News and Opinion from Sisters, Oregon

Would Schaier as sheriff be good for Sisters?

Sheriff’s candidate Scott Schaier would have Sisters’ voters believe his work experience as a hospitality industry worker, a car salesman, a real estate agent and patrol level law enforcement officer should earn him their support this November.

How so?

Candidate Schaier has not completed even a two-year general education college degree. According to OSU he is listed as a student with them but not an active one. When asked how many credits he has, or when he projects graduating, Schaier will not say. He has never been promoted at either of the two law enforcement agencies he has or is working for. He is essentially a high school graduate and career patrol officer.

Schaier offers he “managed personnel and budgets” for an automobile agency. He leaves out the dealership he worked for was a family-owned business, a business that failed in 2010. The dealership, experiencing serious financial losses due to poor business decisions, closed its doors. Per Terry Schaier “We’ve been working with Nissan and our bank desperately, and the bank gave us word that they will not help us.” (

Schaier’s tenure with the Las Vegas Metro Police Department is likewise less than impressive. In October 2011, a federal lawsuit named him and other officers in multiple charges to include violation of the Fourth Amendment. Upon the trial’s conclusion the Municipality paid out $105,000 to the damaged parties. (

In 2018, the City of Bend paid out $800,000 after Schaier shot and killed Michael Tyler Jacques. The caveat being that Bend did not accept responsibility nor liability for the officer’s actions. (

To date, Officer Schaier’s employers have remitted $905,000 to the victims of his actions while wearing a peace officer’s badge.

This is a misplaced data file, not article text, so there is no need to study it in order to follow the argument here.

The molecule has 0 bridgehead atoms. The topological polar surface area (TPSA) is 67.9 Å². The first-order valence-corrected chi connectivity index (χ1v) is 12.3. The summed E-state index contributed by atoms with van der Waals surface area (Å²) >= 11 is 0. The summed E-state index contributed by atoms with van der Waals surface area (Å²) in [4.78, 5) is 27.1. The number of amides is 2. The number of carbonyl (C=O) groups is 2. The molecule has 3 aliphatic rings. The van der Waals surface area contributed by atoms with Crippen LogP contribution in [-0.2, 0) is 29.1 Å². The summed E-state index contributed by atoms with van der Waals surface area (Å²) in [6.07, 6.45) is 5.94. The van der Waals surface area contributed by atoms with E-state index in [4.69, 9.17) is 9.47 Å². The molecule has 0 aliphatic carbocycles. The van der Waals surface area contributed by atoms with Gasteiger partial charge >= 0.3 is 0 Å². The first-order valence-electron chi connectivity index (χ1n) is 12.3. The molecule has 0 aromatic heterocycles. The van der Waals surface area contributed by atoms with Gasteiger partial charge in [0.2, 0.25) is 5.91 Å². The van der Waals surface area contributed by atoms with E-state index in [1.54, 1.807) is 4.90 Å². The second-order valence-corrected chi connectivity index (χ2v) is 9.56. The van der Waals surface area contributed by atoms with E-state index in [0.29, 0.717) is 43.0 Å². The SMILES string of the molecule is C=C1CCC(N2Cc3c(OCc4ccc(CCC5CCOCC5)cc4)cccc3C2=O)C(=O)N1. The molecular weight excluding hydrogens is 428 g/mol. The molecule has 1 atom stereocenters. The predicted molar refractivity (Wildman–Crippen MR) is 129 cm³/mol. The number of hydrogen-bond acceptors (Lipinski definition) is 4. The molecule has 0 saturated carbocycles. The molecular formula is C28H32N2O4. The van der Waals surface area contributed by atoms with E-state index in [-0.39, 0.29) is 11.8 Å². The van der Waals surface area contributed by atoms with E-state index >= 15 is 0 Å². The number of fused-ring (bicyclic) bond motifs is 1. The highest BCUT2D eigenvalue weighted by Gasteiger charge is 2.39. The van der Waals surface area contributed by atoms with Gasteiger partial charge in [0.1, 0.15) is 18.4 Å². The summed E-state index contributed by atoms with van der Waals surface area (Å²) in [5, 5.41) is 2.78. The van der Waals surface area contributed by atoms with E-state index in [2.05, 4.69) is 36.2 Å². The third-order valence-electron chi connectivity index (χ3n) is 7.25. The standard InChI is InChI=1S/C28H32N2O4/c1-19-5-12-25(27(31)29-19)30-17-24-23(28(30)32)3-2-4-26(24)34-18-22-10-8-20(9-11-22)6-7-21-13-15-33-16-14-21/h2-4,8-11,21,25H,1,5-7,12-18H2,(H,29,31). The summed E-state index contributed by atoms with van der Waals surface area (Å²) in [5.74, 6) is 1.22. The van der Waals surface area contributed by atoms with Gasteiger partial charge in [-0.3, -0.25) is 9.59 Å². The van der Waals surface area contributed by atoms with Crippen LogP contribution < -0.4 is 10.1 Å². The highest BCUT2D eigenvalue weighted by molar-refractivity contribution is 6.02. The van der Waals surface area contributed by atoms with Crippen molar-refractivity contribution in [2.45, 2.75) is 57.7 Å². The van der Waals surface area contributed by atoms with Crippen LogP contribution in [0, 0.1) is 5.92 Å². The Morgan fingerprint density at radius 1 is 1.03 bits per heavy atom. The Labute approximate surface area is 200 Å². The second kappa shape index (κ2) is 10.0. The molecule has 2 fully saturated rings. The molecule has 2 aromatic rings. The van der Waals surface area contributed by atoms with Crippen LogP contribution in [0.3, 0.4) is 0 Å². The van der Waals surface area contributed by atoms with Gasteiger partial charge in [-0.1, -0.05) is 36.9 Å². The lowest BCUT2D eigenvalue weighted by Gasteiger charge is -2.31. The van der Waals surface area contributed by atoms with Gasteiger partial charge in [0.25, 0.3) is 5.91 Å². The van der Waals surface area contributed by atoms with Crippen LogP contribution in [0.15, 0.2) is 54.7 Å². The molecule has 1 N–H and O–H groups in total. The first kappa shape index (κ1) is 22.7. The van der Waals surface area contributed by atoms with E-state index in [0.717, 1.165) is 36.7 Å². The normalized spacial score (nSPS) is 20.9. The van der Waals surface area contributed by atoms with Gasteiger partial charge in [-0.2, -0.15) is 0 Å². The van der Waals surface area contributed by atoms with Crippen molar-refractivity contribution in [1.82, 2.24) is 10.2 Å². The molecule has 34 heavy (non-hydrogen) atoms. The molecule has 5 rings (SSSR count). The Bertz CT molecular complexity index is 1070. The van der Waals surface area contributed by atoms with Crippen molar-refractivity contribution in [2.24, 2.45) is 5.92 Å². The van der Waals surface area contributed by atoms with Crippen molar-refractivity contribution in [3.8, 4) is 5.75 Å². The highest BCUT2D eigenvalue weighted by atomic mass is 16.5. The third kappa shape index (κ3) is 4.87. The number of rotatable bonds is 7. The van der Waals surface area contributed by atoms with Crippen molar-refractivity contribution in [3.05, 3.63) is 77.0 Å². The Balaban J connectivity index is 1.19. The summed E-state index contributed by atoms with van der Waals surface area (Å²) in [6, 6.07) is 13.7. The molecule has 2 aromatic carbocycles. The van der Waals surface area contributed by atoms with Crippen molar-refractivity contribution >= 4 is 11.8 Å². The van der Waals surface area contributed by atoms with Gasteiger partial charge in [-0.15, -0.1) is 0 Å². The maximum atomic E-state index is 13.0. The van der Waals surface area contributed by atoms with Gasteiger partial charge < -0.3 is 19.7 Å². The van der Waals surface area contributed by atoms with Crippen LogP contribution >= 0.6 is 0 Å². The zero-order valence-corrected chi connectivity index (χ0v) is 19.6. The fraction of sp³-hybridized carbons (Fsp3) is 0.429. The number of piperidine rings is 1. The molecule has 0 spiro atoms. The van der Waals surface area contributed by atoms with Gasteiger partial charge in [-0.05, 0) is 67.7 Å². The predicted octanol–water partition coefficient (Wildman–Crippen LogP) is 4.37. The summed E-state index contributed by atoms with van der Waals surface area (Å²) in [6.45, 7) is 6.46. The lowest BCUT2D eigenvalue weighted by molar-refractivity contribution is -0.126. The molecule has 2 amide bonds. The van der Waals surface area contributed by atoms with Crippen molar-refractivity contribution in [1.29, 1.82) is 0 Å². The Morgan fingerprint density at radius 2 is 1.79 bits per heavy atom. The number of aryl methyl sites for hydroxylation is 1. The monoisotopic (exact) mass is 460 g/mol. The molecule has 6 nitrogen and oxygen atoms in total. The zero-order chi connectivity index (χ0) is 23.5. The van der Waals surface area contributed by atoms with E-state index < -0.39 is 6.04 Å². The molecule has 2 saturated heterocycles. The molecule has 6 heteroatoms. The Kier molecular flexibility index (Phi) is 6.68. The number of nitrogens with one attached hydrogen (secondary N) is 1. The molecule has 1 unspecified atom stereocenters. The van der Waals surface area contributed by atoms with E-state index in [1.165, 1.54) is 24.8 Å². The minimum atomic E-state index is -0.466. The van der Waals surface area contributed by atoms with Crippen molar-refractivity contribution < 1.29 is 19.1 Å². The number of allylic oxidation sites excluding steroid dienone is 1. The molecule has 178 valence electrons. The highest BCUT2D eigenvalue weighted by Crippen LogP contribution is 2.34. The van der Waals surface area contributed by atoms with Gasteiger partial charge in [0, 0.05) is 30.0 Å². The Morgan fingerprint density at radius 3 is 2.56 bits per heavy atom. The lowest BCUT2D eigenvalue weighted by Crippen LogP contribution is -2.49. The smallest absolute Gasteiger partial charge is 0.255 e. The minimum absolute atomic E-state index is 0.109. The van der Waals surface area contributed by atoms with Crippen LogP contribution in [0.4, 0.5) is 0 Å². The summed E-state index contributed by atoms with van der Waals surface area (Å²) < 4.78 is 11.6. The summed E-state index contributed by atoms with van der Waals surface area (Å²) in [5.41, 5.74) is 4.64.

Schaier offers in lieu of the excellent contract just signed by Sheriff Shane Nelson with Sisters providing a fully staffed patrol team to the Sisters district, that he (Schaier) would have made Sisters “a special assignment detail” instead. By definition, a special assignment means “a job assignment that is expected to be temporary and is designated as a special assignment by the agency ... A special assignment may be full- or part-time and may consist of more than one part-time position in more than one tenure area.”

Sheriff Nelson listened to what Sisters residents and the city council said they needed and delivered a comprehensive patrol package at an excellent financial price point. Candidate Schaier would prefer to keep Sisters a backwater patrol concern, out of sight and out of mind.

Candidate Schaier told The Nugget (“Candidates vie for sheriff’s office,” April 21, 2020) “…I [have] a unique background and experience that I think would serve Deschutes County well.”

Why then not apply and compete for the chief’s position at Bend PD given Jim Porter’s pending retirement? Perhaps because Schaier’s “unique background and experience” does not match up to the job description and education required for the job. This to include having to pass and possess “…an extensive background check, Master’s degree in related field preferred. Licensing and Certification Requirements: Executive or Management Certification from Oregon DPSST or be able to obtain within two years of appointment CITY OF BEND.”

Two settlements totaling $905,000; a questionable fatal shooting; two patrol car crashes while with the Bend Police Department; leaving his patrol car engine running while away from the vehicle; leaving his patrol rifle in the vehicle at the end of his shift; no college degree; no supervisory or management experience as a law enforcement professional…

If Schaier is ineligible to even apply to the City of Bend for its chief’s position how is it that he is qualified – at least in his mind – to become the Chief Executive law enforcement officer for Deschutes County?

Short answer. He is not.

And if Candidate Schaier is not good for Deschutes County he is not good for Sisters, either.


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